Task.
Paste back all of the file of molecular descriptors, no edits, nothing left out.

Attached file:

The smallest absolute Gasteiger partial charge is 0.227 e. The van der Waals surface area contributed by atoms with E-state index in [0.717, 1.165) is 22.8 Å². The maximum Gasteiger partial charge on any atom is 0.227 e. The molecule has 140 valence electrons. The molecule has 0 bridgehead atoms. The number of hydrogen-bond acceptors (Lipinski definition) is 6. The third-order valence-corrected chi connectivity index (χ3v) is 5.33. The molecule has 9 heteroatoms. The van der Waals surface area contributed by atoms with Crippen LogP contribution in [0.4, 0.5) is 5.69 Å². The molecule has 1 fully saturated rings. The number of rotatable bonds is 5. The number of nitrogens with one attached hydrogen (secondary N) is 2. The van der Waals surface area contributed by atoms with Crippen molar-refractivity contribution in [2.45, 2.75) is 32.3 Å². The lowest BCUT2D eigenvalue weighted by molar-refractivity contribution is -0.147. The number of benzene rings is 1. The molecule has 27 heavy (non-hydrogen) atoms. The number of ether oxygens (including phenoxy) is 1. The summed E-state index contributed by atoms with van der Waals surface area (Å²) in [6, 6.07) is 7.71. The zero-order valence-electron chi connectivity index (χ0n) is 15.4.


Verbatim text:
The smallest absolute Gasteiger partial charge is 0.227 e. The van der Waals surface area contributed by atoms with E-state index in [0.717, 1.165) is 22.8 Å². The maximum Gasteiger partial charge on any atom is 0.227 e. The molecule has 140 valence electrons. The molecule has 0 bridgehead atoms. The number of hydrogen-bond acceptors (Lipinski definition) is 6. The third-order valence-corrected chi connectivity index (χ3v) is 5.33. The molecule has 9 heteroatoms. The van der Waals surface area contributed by atoms with Crippen LogP contribution in [0.4, 0.5) is 5.69 Å². The molecule has 1 fully saturated rings. The number of rotatable bonds is 5. The number of nitrogens with one attached hydrogen (secondary N) is 2. The van der Waals surface area contributed by atoms with Crippen molar-refractivity contribution in [2.45, 2.75) is 32.3 Å². The lowest BCUT2D eigenvalue weighted by molar-refractivity contribution is -0.147. The number of benzene rings is 1. The molecule has 27 heavy (non-hydrogen) atoms. The number of ether oxygens (including phenoxy) is 1. The summed E-state index contributed by atoms with van der Waals surface area (Å²) in [6, 6.07) is 7.71. The zero-order valence-electron chi connectivity index (χ0n) is 15.4.